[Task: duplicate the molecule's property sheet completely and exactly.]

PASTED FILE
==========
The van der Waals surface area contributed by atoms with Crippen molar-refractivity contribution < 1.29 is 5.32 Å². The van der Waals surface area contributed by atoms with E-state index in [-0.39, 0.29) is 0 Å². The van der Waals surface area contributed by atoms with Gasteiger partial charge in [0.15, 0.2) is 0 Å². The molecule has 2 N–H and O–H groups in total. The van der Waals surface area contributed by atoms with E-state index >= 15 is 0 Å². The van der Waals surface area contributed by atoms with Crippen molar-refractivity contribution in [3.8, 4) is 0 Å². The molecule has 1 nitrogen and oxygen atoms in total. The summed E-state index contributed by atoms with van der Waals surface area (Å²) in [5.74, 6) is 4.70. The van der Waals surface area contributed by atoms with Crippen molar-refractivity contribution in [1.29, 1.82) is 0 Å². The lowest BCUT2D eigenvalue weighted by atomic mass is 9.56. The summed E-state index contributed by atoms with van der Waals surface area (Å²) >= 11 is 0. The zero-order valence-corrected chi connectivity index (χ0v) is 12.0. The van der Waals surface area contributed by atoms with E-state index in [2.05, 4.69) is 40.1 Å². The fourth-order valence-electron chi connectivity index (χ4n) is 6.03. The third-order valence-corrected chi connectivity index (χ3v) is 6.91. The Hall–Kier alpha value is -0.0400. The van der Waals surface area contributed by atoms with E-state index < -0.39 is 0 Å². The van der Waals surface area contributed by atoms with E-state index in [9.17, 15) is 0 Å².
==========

The van der Waals surface area contributed by atoms with Crippen molar-refractivity contribution < 1.29 is 5.32 Å². The van der Waals surface area contributed by atoms with E-state index in [-0.39, 0.29) is 0 Å². The van der Waals surface area contributed by atoms with Gasteiger partial charge in [0.15, 0.2) is 0 Å². The molecule has 2 N–H and O–H groups in total. The van der Waals surface area contributed by atoms with E-state index >= 15 is 0 Å². The van der Waals surface area contributed by atoms with Crippen molar-refractivity contribution in [3.8, 4) is 0 Å². The molecule has 1 nitrogen and oxygen atoms in total. The summed E-state index contributed by atoms with van der Waals surface area (Å²) in [5.74, 6) is 4.70. The van der Waals surface area contributed by atoms with Crippen molar-refractivity contribution in [1.29, 1.82) is 0 Å². The lowest BCUT2D eigenvalue weighted by atomic mass is 9.56. The summed E-state index contributed by atoms with van der Waals surface area (Å²) >= 11 is 0. The zero-order valence-corrected chi connectivity index (χ0v) is 12.0. The van der Waals surface area contributed by atoms with E-state index in [2.05, 4.69) is 40.1 Å². The fourth-order valence-electron chi connectivity index (χ4n) is 6.03. The third-order valence-corrected chi connectivity index (χ3v) is 6.91. The Hall–Kier alpha value is -0.0400. The van der Waals surface area contributed by atoms with E-state index < -0.39 is 0 Å². The van der Waals surface area contributed by atoms with E-state index in [9.17, 15) is 0 Å².